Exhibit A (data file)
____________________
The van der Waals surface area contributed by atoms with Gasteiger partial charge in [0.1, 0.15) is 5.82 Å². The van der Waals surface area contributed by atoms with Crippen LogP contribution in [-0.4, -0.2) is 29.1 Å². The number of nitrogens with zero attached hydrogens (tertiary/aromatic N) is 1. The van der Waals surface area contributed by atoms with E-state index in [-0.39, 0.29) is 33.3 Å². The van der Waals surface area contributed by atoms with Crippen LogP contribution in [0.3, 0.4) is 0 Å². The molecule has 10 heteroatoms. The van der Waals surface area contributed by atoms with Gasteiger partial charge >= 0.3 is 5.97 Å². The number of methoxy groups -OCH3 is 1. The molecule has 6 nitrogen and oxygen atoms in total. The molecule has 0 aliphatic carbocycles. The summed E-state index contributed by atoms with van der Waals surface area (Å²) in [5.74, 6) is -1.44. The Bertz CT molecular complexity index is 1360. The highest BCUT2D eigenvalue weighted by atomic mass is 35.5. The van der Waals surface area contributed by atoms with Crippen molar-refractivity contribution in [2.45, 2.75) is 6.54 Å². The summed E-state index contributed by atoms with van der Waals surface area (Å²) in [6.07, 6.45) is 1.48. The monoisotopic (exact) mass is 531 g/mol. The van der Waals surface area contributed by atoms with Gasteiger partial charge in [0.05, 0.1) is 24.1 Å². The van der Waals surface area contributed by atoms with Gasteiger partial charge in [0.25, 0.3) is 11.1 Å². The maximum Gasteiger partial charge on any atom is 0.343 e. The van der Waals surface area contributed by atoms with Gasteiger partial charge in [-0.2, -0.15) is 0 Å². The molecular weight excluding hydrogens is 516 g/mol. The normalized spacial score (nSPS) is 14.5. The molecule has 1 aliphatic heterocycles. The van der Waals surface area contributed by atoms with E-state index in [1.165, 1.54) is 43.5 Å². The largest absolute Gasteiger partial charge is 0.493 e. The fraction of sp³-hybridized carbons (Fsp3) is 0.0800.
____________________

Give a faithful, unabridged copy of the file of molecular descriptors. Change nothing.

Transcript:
The van der Waals surface area contributed by atoms with Gasteiger partial charge in [0.1, 0.15) is 5.82 Å². The van der Waals surface area contributed by atoms with Crippen LogP contribution in [-0.4, -0.2) is 29.1 Å². The number of nitrogens with zero attached hydrogens (tertiary/aromatic N) is 1. The van der Waals surface area contributed by atoms with E-state index in [-0.39, 0.29) is 33.3 Å². The van der Waals surface area contributed by atoms with Crippen LogP contribution in [0.3, 0.4) is 0 Å². The molecule has 10 heteroatoms. The van der Waals surface area contributed by atoms with Gasteiger partial charge >= 0.3 is 5.97 Å². The number of methoxy groups -OCH3 is 1. The molecule has 6 nitrogen and oxygen atoms in total. The molecule has 0 aliphatic carbocycles. The summed E-state index contributed by atoms with van der Waals surface area (Å²) in [5.74, 6) is -1.44. The Bertz CT molecular complexity index is 1360. The highest BCUT2D eigenvalue weighted by atomic mass is 35.5. The van der Waals surface area contributed by atoms with Crippen molar-refractivity contribution in [2.45, 2.75) is 6.54 Å². The summed E-state index contributed by atoms with van der Waals surface area (Å²) in [6.07, 6.45) is 1.48. The monoisotopic (exact) mass is 531 g/mol. The van der Waals surface area contributed by atoms with Gasteiger partial charge in [0.05, 0.1) is 24.1 Å². The van der Waals surface area contributed by atoms with Gasteiger partial charge in [0.25, 0.3) is 11.1 Å². The maximum Gasteiger partial charge on any atom is 0.343 e. The van der Waals surface area contributed by atoms with Gasteiger partial charge in [-0.2, -0.15) is 0 Å². The molecular weight excluding hydrogens is 516 g/mol. The normalized spacial score (nSPS) is 14.5. The molecule has 1 aliphatic heterocycles. The van der Waals surface area contributed by atoms with E-state index in [1.165, 1.54) is 43.5 Å². The largest absolute Gasteiger partial charge is 0.493 e. The fraction of sp³-hybridized carbons (Fsp3) is 0.0800.